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G.Skill bumps speeds of Trident DDR4 memory kits for Kaby Lake

by Mark Tyson on 4 January 2017, 14:31


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PC memory and peripherals specialist G.Skill has released some new faster DDR4 memory kits, timed to coincide with the launch of desktop Intel Kaby Lake processors and 200-series motherboards.

The new memory kits are part of G.Skill's Trident range, they look like they are based upon the recently released Trident Z RGB modules. G.Skill says there is increasing demand for kits of 16GB and 32GB in size so it has prepared fast new kits in these capacities. The speedy new Kaby Lake and Z270 inspired kits are as follows:

16GB (8GBx2) Kit - DDR4-4266 CL19-19-19-39 (1.4V): G.Skill says it has managed to achieve a 4266MHz headline memory speed without sacrificing CL timings. Please check out the test validation screenshot, below left, from a system equipped with an Asus ROG Maximus IX Apex motherboard and Intel Core i7-7700K processor.


32GB (8GBx4) Kit - DDR4-4133 CL19-21-21-41 (1.35V): Increasing memory capacity makes it more difficult to achieve the best speeds. However, G.Skill claims it has leveraged its "decades of experience," to ready 8GBx4 kits that can achieve DDR4-4133MHz. Again it has prepared a screenshot as the proof of the pudding, which you can find below. Note that G.Skill tech bods did their testing on a system equipped with an Asus ROG Maximus IX Formula motherboard and Intel Core i5-7600K processor. Please check out the test validation screenshot above, right.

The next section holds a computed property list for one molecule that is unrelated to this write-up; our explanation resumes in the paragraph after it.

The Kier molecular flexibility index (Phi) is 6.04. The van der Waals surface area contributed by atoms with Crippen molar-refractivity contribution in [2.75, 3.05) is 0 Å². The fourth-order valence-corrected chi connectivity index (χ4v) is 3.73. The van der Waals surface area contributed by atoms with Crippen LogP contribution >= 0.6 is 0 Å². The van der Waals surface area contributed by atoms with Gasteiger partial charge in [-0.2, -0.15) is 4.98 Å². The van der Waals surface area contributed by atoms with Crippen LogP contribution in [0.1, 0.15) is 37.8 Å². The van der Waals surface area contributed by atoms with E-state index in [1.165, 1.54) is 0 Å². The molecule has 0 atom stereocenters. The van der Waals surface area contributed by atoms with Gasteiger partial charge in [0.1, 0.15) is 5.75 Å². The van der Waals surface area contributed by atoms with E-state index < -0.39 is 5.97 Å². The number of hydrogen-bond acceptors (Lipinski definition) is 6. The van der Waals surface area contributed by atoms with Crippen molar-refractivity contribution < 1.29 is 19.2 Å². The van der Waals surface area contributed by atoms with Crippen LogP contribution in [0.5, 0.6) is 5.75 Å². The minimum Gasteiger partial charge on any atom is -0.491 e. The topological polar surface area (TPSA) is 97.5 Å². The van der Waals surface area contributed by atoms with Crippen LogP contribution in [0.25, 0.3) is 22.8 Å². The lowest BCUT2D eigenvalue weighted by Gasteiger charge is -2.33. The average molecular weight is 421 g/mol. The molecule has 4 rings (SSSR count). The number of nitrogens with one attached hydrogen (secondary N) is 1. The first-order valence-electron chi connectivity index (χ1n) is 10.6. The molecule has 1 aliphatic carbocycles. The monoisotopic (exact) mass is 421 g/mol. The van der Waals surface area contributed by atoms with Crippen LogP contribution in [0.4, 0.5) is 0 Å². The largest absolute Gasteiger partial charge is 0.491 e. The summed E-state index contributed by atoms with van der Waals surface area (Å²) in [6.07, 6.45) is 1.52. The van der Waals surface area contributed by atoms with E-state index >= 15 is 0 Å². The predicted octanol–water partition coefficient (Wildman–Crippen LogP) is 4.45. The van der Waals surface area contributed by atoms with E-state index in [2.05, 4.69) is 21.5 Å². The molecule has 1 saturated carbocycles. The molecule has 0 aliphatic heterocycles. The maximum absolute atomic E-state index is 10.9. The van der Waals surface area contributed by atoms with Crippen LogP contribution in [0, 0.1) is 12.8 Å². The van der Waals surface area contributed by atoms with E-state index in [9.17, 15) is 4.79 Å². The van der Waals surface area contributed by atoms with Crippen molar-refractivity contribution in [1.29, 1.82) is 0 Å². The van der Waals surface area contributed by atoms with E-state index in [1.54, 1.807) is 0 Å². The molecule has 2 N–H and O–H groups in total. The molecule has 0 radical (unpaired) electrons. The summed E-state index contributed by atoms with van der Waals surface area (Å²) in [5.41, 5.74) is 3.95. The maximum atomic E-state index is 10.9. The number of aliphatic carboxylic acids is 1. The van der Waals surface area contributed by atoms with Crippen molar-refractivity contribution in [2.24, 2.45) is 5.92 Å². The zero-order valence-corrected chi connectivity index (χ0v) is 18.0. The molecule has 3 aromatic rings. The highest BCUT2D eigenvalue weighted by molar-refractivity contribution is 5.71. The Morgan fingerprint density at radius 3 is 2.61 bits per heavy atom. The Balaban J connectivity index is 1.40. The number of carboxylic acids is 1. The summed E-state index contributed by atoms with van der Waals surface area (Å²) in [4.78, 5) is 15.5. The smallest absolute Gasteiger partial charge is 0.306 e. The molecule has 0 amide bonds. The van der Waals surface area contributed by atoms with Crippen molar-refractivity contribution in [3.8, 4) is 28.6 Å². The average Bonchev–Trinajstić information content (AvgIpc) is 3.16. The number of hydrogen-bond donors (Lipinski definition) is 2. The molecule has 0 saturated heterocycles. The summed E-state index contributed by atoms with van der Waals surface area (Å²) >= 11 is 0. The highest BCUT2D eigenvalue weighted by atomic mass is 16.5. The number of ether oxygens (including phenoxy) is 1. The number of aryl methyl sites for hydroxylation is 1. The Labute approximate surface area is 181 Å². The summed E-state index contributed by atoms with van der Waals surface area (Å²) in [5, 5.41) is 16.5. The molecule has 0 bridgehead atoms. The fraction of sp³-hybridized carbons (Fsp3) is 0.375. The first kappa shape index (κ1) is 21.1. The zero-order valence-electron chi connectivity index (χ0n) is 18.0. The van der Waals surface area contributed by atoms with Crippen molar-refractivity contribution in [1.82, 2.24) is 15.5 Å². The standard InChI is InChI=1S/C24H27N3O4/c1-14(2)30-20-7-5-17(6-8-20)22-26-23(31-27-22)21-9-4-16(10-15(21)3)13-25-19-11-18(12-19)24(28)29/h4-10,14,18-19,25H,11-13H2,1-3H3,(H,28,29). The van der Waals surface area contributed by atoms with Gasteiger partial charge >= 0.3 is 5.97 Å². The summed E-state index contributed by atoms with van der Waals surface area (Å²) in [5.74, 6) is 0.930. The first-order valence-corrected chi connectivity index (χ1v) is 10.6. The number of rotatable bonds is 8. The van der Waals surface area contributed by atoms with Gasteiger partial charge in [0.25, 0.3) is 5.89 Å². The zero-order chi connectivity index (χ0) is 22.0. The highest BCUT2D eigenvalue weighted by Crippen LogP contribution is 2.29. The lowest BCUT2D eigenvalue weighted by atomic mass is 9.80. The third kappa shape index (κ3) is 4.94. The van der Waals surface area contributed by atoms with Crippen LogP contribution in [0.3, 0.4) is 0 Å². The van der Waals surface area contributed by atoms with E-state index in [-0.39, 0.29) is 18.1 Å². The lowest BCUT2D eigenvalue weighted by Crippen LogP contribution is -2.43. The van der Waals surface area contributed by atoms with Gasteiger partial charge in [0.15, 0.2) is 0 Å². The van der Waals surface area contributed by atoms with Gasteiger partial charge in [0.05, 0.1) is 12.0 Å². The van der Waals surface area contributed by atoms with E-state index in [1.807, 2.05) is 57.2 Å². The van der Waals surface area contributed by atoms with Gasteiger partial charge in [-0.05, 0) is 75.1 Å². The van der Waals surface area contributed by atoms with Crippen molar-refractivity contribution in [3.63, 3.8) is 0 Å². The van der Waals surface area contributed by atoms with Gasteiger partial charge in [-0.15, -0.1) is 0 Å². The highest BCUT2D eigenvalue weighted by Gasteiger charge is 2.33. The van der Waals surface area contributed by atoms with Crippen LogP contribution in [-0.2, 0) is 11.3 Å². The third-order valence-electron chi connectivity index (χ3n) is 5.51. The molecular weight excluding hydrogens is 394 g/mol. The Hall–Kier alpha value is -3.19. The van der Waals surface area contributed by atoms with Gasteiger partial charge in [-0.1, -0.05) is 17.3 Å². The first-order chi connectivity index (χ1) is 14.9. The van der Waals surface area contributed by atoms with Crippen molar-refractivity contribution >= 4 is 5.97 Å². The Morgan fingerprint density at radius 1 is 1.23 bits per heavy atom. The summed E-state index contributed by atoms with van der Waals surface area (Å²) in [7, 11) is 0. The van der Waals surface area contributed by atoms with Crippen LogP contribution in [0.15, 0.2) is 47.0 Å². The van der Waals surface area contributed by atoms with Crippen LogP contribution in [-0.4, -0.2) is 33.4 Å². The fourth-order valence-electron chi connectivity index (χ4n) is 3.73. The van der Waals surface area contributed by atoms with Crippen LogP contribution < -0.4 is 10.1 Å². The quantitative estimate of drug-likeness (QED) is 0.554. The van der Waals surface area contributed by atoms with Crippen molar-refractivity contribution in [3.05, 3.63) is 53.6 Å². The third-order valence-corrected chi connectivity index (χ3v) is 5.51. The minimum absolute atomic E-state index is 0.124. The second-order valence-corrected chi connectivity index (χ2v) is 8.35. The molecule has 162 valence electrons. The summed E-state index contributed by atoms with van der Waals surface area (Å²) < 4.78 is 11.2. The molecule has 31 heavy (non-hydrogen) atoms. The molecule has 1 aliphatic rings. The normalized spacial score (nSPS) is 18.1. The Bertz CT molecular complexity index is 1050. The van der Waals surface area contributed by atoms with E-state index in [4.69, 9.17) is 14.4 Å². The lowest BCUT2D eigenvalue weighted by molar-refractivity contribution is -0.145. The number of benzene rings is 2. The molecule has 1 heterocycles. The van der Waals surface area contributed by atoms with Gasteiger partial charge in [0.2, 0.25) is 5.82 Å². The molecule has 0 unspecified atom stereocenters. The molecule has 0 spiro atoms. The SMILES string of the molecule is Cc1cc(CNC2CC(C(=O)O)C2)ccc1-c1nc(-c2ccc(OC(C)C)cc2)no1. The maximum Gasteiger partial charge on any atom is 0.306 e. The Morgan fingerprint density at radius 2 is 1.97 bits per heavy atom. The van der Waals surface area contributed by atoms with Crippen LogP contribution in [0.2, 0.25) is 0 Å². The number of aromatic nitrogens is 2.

Record breaking

Alongside the above announcements, G.Skill is happy to relay the news that its memory has been used to break a total of 8 world records and 21 global first place records in the short time since the launch of Intel's 7th Gen Intel Core processors for desktop PCs. You can head on over to see the benchmark record breaker table at HWbot.

HEXUS Forums :: 10 Comments

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Would you see much improvement from the increased speed?
Would you see much improvement from the increased speed?

No. I'm still checking out reviews for DDR4, and still noting with bafflement that there is no significant advantage for any speed rating in the family. In some aspects, there is no performance difference at all. People are paying silly amounts of money over the odds for imperceptible gains, if any.

When buying DDR4, just look for price vs the CAS latency and get your best balance - ignore the MHz rating. Also, don't bother buying more than 32GB. I'm quite a heavy resource user, due to making big multi-channel 24-bit audio projects as soundtrack to video (I need video and audio running simultaneously for this). I could be wrong about this, but I have never yet seen a PC software operation that will demand resources above those that a 32GB system can provide. If all you're doing is running some apps and playing games, you definitely don't need to put 64GB in your system.
To add to the above, I have only recently seen one or two specific games barely go over the 8GB mark (watch dogs 2 for example), so even 16GB should be sufficient for a couple of years I would say.

I do have a similar question though, is there much performance increase from say DDR3 at 1600/1866 to a highly clocked DDR4? (I am not asking in regards to a straight upgrade as I know they would require different motherboards, but putting that aside…) I have noticed that there seems to be some discussion in relation to GTAV where people think faster ram is making a difference for example, is this completely wrong, a funny quirk or a sign of the future?
If you check out Linus's YouTube Channel there are a few good videos on this topic, lots of testing and proof that upping the RAM speed (or size beyond 16Gb for games) makes hardly any difference at all.
Above 2400 is useless if you are just gaming…let alone getting a board that supports those high numbers